El Medio del Cuadro - Ejecutar una Doble Matanza 


USA Baseball


El medio del cuadro puede jugar un papel destacado en el éxito global del equipo. Cuánto más se comunican los jugadores del medio del cuadro, más eficaz será la pareja. Ejecutar las doble matanzas requiere no sólo comunicación eficaz, sino también juego de pies y técnicas correctos. La información que sigue contiene los puntos primarios sobre el posicionamiento, el juego de pies y la alimentación para las doble matanzas tanto para el campo corto como para el defensor de segunda base:

EL POSICIONAMIENTO CORRECTO

En una situación de doble matanza, tanto el campo corto como el defensor de segunda base deben moverse hacia dentro dos o tres pasos y hacia la base entre dos y cuatro pasos. Esto reduce la distancia que se necesita para cubrir la segunda base.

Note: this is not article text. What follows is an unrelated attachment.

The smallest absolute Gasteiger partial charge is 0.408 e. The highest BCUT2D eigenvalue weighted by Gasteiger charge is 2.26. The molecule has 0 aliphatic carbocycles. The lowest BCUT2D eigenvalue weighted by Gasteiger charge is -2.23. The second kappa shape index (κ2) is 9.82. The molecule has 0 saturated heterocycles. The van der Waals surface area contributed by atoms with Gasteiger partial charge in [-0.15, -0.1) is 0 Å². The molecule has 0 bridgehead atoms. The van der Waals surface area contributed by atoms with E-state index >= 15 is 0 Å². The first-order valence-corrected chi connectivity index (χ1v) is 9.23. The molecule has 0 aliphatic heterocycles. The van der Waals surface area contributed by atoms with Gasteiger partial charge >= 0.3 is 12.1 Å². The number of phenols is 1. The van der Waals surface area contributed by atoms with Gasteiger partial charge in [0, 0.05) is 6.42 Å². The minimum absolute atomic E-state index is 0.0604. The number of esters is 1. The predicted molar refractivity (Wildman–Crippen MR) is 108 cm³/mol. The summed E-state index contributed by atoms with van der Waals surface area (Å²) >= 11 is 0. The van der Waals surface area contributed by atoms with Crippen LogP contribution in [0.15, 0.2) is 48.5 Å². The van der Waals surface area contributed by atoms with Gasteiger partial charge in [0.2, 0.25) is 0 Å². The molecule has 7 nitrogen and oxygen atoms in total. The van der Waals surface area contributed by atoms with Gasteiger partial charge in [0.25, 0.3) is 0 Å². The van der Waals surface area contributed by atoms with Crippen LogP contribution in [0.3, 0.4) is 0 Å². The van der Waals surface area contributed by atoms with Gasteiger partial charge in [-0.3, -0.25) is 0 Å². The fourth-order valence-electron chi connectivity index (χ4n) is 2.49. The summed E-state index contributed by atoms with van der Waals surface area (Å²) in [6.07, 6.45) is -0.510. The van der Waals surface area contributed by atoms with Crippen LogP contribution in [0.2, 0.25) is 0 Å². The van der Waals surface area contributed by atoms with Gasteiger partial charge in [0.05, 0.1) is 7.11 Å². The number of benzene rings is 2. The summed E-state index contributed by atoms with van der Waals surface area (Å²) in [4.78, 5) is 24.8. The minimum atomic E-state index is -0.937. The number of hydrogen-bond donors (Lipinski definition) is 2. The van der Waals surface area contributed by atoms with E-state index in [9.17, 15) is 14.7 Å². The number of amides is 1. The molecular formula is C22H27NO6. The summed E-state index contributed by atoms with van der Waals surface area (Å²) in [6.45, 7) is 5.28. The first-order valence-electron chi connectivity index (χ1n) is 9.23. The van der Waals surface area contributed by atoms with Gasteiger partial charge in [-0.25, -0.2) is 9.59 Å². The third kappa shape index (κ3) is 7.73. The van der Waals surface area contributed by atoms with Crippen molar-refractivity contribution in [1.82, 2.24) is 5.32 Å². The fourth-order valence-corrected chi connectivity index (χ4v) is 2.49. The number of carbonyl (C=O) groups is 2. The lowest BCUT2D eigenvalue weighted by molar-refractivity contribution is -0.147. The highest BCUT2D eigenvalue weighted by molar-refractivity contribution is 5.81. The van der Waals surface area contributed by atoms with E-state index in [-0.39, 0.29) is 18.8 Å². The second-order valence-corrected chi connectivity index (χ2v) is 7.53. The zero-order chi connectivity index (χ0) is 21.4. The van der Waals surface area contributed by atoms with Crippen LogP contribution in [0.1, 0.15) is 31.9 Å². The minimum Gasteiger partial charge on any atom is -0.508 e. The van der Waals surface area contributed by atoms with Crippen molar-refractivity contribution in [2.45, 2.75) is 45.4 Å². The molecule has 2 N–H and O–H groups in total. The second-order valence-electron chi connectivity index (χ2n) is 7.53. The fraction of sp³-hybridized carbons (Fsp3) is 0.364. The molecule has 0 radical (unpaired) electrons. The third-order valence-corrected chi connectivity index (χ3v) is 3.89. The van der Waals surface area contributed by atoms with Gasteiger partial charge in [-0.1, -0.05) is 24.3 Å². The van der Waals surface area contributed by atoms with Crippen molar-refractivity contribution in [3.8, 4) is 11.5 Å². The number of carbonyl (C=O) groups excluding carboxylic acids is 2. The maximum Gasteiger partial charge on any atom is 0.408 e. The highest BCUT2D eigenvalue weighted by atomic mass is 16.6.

ACERCARSE A LA BASE

Hay varios factores involucrados en ejecutar una doble matanza en la segunda base, y todos son igualmente importantes. Para ejecutar una doble matanza con éxito, el jugador del medio 
del cuadro tiene que acercarse a la base correctamente. Aquí se describe la manera correcta:

 Llega a la base lo más rápido posible, poniendo el pie izquierdo en la base.
 Haz un buen blanco para el tirador con las dos manos extendidas y los dos pulgares juntos, casi a punto de tocarse.
 Dobla las rodillas en una buena posición atlética mientras miras el tirador.
 Relaja las manos, manteniéndolas relajadas para recibir la pelota. No te estires para la pelota; vendrá a ti. Anticipa siempre un tiro malo. No empieces a moverte hasta que el tiro esté en el aire.

EJECUTAR LA DOBLE MATANZA – DEFENSOR DE SEGUNDA BASE